By Mikkel Hyldebrandt
Karamo Brown’s TV career launched suddenly and in full force in 2004 on The Real World as the first African-American out gay man on the show. Or on TV in general. Now, he is back on TV as the charismatic leader of a super-powered pack of gays on the reboot of Queer Eye which launched early February on Netflix. Goliath got a chance to talk to Karamo about his journey to become the man he is today – and how QE is shaping up to be a voice of reason in our time.
When Karamo Brown participated in The Real World in 2004, he didn’t expect the rollercoaster ride that was set off by him being the first out gay African-American on the show. Although he experienced immense support, he also let the sudden rise to celebrity get the best of him, so when the show stopped airing, he started partying like the best of them, and pretty soon his phone stopped ringing – because who would want to work with talent that had clearly lost his way? Now, Karamo is back on TV with the reboot of Queer Eye and is part of the new Fab Five; and after over a decade away from television, perspectives have indeed changed for Karamo. “This time, I have a clear purpose, and a vision of what I want to do,” he explains,”and I know that show business has two components – show and business. Last time, I forgot about the business and was all about the show. That’s certainly different now.”
After auditioning alongside more than 10,000 candidates across the world, and after making it to the final top 100, Karamo was locked down with the other candidates for the equivalent of speed dating, so producers could determine what cast would work best together off and on screen. Karamo instantly became friends with Tan (fashion) and Bobby (design), and later they were introduced to Jonathan (grooming) and Antoni (food), and the group instinctively stayed together until they were all finally cast as the new Fab Five.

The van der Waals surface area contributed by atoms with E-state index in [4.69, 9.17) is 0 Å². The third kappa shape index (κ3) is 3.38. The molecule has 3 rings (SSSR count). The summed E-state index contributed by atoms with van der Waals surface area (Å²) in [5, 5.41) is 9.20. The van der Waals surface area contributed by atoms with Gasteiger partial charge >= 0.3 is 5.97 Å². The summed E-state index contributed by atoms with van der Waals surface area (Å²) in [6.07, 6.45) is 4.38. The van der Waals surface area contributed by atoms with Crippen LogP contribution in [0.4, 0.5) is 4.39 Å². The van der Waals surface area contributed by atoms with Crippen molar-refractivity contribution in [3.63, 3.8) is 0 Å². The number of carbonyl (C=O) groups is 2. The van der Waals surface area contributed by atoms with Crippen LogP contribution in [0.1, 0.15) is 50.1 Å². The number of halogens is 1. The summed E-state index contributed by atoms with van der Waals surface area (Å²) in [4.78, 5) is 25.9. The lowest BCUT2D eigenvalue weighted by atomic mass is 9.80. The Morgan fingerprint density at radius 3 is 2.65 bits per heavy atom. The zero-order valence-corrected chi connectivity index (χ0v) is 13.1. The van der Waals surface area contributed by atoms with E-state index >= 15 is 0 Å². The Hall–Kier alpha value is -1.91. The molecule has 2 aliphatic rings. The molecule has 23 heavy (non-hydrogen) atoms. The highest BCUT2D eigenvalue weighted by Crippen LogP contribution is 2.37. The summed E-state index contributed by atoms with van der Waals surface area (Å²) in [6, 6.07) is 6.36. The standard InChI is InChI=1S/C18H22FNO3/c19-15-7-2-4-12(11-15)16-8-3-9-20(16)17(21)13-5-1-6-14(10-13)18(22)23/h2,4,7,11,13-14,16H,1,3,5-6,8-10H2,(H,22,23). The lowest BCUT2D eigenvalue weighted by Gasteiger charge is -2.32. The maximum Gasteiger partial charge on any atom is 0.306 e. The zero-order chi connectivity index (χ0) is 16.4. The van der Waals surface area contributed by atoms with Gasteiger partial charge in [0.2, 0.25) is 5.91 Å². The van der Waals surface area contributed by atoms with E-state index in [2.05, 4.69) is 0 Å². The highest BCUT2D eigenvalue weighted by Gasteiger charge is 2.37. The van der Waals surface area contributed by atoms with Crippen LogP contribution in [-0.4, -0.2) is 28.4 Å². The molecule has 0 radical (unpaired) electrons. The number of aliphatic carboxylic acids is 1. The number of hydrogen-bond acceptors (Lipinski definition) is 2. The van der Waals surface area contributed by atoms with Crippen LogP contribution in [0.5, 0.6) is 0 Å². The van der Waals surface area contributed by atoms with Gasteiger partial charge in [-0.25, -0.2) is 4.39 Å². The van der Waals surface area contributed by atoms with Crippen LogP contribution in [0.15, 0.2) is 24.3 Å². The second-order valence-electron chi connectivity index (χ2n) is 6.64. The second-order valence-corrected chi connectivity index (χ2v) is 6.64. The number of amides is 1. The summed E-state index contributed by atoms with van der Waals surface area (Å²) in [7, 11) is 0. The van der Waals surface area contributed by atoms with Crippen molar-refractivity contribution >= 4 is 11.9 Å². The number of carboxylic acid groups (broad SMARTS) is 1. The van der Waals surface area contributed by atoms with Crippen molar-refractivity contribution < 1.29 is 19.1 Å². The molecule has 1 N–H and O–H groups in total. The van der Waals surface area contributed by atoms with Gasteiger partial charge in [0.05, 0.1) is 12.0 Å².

The show, which aired on Netflix early February, has already made plenty of waves and has received acclaim for their new take on the original concept of making over clueless straight guys (and even a gay one) in their own environment. But although the QE reboot, which has let the ‘for the straight guy’ go to be even more inclusive, follows the original’s premise, it is also wildly different. While the first version would focus almost entirely on the makeover, the new QE introduces a surprising and very honest emotional depth, not only for the ‘victims’ but also for the hosts. “I have participated in reality TV before, so I really wanted to put that emotional depth forward in the show”, Karamo explains, “I had conversations with myself, with the guys, and with the producers to make sure that when we approach our heroes we not only fix the outside, but we also give them the tools to fix the inside. We all wanted it to be as authentic and emotional as possible, not only for the heroes but also for us. It was important to all of us to build that deeper connection.”
The result is a reality TV show that boldly and quite surprisingly takes on issues like homophobia, religion, politics, racial tensions, and even police brutality; and does so in an honest and deeply emotional way that not only displays the feelings of the makeover victims but also lays bare the experiences of the hosts whose personal stories of religious upbringing, rigid family structures, and racial disparities serve not only as moments of personal growth but as learning lessons of perspective to the people that receive the makeover – and to the world.